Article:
Excessive buybacks can sometimes send a negative signal to the market, indicating that the company doesn’t have better investment opportunities or is trying to inflate share prices artificially.
In India, SEBI regulations impose several constraints on the buyback process, including the amount that can be bought back and the manner of buyback, thereby limiting flexibility.
How Do Companies Buyback Stocks?
Companies can buy back stocks through various methods. One of the most straightforward ways is through open-market purchases, where the company buys its own shares just like any other investor.
Another common method is a tender offer, where the company offers to buy back shares at a fixed price, usually at a premium over the current market price, for a specified period.
The Securities and Exchange Board of India (SEBI) lays down strict rules for the stock buyback process in India. These rules specify the maximum amount that can be used for the buyback, the maximum price at which shares can be bought, and the minimum period before another buyback can be initiated.
Financing the Buyback
Companies need to be financially prepared for a buyback. They either use their cash reserves or may even opt for external financing. A well-planned buyback strategy can serve multiple purposes—be it enhancing shareholder value, optimising capital structure, or fending off hostile takeovers. However, the company must adhere to regulatory guidelines to ensure transparency and fairness.
What is the Difference Between a Stock and a Treasury Stock?
A stock represents ownership in a company, conferring voting rights and often paying dividends to the shareholder. In contrast, treasury stock is a share that a company has bought back from the market and is holding in its treasury.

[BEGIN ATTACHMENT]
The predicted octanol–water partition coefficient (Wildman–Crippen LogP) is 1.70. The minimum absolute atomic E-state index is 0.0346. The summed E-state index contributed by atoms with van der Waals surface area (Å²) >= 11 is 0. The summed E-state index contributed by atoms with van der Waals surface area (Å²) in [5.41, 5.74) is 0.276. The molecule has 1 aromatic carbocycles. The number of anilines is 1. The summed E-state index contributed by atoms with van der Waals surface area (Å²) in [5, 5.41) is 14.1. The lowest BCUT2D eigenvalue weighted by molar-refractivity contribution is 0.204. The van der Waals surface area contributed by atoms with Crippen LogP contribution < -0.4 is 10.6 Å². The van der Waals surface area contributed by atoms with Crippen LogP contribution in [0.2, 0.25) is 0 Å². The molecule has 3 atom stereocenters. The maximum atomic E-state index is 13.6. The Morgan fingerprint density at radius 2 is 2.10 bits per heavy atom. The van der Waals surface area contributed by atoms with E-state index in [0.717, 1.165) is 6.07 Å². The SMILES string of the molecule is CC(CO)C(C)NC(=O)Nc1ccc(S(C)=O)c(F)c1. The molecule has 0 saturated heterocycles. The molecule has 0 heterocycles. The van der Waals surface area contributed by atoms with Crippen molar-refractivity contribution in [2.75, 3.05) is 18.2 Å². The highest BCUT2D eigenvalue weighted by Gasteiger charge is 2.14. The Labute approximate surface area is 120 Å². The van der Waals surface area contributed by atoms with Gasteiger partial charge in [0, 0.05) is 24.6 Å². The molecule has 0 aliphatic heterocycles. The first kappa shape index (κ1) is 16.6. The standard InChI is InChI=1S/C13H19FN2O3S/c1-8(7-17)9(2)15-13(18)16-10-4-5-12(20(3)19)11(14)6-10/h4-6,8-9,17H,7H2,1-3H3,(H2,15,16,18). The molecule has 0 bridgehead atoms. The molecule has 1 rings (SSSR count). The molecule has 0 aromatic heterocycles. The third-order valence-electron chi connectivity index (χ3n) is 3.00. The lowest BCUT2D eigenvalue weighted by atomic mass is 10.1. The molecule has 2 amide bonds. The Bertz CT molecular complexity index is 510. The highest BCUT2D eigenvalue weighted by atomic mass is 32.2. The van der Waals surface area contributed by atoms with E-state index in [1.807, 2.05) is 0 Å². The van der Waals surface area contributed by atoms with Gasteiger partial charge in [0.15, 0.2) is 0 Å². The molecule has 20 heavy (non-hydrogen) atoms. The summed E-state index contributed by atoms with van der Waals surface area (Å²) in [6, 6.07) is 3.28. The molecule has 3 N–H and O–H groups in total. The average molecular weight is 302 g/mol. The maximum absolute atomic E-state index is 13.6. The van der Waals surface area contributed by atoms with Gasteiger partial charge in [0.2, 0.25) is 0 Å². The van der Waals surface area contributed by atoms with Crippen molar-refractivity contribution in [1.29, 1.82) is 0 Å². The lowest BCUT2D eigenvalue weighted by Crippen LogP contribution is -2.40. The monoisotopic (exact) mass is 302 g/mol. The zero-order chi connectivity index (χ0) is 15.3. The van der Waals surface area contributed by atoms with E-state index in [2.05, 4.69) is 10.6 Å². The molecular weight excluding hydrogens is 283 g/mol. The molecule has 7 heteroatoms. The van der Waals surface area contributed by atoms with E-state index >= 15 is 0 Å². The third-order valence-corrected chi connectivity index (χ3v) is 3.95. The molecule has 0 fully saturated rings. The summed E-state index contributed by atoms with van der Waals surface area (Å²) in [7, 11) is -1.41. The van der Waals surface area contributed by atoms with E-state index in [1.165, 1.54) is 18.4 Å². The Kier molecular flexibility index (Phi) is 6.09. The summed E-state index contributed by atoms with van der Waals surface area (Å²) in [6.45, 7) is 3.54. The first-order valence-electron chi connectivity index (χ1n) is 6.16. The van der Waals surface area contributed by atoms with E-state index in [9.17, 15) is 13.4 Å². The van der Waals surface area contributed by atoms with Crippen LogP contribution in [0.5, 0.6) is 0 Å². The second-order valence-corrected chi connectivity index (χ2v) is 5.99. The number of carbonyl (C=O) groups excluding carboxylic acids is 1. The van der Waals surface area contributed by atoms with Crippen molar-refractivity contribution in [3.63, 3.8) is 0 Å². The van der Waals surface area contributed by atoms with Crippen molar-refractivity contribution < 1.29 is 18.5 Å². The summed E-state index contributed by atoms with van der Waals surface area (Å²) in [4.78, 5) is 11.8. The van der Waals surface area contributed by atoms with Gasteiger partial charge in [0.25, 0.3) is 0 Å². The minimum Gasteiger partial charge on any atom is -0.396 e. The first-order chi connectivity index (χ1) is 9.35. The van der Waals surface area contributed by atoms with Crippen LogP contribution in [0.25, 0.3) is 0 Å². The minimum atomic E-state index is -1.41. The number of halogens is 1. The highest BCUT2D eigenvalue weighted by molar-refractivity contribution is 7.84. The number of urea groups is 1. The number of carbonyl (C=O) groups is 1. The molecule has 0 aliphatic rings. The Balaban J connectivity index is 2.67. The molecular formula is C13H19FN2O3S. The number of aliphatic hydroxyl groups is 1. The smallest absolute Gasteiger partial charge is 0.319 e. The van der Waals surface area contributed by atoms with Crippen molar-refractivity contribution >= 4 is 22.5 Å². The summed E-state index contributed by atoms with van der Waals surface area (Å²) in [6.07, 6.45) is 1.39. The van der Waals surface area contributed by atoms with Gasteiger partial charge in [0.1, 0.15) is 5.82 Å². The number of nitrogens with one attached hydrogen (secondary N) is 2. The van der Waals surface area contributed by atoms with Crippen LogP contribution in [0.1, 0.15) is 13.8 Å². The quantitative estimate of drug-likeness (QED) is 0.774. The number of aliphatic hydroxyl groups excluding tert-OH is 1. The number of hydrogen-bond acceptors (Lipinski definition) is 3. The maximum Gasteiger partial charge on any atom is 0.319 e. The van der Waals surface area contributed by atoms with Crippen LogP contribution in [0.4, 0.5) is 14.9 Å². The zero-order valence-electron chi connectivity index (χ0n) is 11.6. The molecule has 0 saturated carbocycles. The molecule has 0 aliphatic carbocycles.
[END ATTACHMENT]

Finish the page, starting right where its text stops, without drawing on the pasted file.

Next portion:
While they are essentially the same asset, their role and the rights they confer are very different.
Held by external shareholders
Held by the company itself
Included in EPS
Reflected in market capitalisation
Reflected as a contra-equity
SEBI, Stock Exchanges
SEBI, Companies Act
Treasury stocks play a multifaceted role in a company’s financial landscape. Whether it’s enhancing shareholder value, serving as a defence mechanism, or being used for employee benefits, they are a potent tool in corporate finance.
However, it’s essential to understand their limitations and regulatory constraints, especially in India, where SEBI guidelines strictly govern buybacks. For investors and corporate leaders alike, a nuanced understanding of treasury shares can offer a strategic edge in navigating the complex world of finance.
Treasury stock is not considered capital traditionally, as it does not contribute to the company’s operations or growth. It represents the company’s equity, which has been repurchased and is held in the treasury, reducing the shareholders’ equity.
Treasury stock was once part of the company’s issued shares but is no longer considered as such once bought back. These shares are not outstanding and do not carry voting rights or entitlement to dividends.